Even prior to the release of Avengers: Endgame, A concept art had confirmed that fans would see a new form of Hulk (Smart Hulk) similar to Professor Hulk from the comics. This new version of the Green Goliath wasn’t just a raging green beast but was also well aware since Bruce Banner had full consciousness and was in control. And surprisingly, the ends result of the character’s visual portrayal met fans’ expectations and wasn’t a goofy version of the superhero.
Recently, the team at Industrial Light and Magic explained in an interview with Comicbook.com about their process in creating a new facial capture system from the ground-up for Mark Ruffalo’s character. Though the team has worked on several VFX heavy movie projects–the character build for the 2000 pound green beast seemed much more complex since the end result required them to include a lot of facial structure similarities of Ruffalo.
In the interview, ILM’s Russell Earl and Bruce Holcomb broke down the process they went through in creating this new tech for this iteration of The Hulk.
“One of the things we knew we wanted to do in the beginning was to get a system in place that would give animation the ultimate control over the performance,” Earl says. “There’s the solve aspect where you’re solving the performance, then you’re taking that performance and you’re retargeting it onto the Smart Hulk model and then at that point, you’re getting it into animation where you have controls to basically help offer that performance. So we rewrote all three, or we used new tools for all three of those steps.”
The two went on the explain the three-step process involved in bringing this character to life and each one of those were newly crafted tools courtesy of ILM. First, it required the team to craft algorithms and equations needed for the sequence prior to the modeling team and they do their part of the job before animation steps in to take control.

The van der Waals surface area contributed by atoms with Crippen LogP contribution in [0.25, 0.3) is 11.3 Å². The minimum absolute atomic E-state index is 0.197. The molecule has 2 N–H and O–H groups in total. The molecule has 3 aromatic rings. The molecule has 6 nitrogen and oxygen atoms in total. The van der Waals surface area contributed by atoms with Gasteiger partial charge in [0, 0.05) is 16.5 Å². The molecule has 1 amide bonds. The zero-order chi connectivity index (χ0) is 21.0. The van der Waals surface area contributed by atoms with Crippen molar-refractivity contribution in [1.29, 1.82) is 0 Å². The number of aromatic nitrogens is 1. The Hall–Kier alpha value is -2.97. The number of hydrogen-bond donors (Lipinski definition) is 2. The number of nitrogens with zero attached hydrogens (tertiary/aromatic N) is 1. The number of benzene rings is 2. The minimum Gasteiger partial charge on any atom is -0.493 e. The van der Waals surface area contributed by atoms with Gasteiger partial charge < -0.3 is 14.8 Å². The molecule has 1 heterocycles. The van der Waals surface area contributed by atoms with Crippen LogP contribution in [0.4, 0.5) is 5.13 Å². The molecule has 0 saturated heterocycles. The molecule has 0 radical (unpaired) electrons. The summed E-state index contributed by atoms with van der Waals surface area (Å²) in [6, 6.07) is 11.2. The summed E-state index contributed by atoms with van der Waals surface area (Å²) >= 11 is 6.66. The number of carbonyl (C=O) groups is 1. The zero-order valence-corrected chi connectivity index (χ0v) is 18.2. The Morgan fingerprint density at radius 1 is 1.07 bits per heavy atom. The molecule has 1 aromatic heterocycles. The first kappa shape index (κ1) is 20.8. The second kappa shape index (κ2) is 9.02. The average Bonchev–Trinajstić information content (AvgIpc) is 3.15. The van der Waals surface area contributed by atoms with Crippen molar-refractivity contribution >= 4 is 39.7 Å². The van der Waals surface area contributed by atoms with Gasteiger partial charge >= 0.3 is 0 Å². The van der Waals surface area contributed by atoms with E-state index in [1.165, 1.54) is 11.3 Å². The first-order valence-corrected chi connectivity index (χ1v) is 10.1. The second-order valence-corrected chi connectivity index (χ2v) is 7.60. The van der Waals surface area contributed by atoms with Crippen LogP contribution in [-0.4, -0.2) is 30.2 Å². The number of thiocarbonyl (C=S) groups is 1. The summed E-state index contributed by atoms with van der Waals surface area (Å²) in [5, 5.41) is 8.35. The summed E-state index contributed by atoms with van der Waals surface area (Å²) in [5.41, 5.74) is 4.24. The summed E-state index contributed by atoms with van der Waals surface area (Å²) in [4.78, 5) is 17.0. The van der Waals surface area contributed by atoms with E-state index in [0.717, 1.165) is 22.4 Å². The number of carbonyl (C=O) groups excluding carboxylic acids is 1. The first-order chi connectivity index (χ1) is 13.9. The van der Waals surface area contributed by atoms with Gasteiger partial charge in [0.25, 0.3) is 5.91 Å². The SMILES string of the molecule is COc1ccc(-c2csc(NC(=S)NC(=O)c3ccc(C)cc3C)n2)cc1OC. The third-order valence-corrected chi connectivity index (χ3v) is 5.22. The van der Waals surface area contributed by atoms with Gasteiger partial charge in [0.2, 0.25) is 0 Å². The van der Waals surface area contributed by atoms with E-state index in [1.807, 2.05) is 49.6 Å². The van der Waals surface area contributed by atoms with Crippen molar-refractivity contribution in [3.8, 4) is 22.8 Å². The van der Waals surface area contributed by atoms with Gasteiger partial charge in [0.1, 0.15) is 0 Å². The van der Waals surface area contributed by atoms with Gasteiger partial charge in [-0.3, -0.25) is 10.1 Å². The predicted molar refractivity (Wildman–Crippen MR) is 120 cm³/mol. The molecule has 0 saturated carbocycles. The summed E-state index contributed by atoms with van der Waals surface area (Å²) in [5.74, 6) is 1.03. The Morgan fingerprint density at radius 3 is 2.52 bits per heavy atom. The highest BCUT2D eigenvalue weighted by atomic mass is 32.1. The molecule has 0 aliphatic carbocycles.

“The solver generates the appropriate mesh, then the appropriate mesh must be translated into Hulk, but also at the same time because you’re getting this data because it’s a lot of math, you didn’t always have good animation controls over the system,” explains Earl. “In this case, you rewrote it so that animators would get a nice clean model that would allow them to dial in and out of Ruffalo’s performance so it could break up the polymers down to the shapes but then also have really solid control over it through a series of deformers.”
The team’s main goal was to build Smart Hulk sharing major facial similarities to Ruffalo and also doing justice to the actor’s performance during facial capture.
“All of these things that would help bring that performance to life, so we could stay true on model, stay true to Ruffalo’s performance,” he continues. “But at the same time, if you took his performance and you mapped it onto Smart Hulk or re-targeted onto Smart Hulk, it wouldn’t always feel right. The smile might feel too big and broad or he might look too goofy, so Ruffalo gave a very unique performance. We were capturing that, but at the same time being able to alter and control in animation.”
What did you like about Smart Hulk in Avengers: Endgame? Let us know in the comments below.
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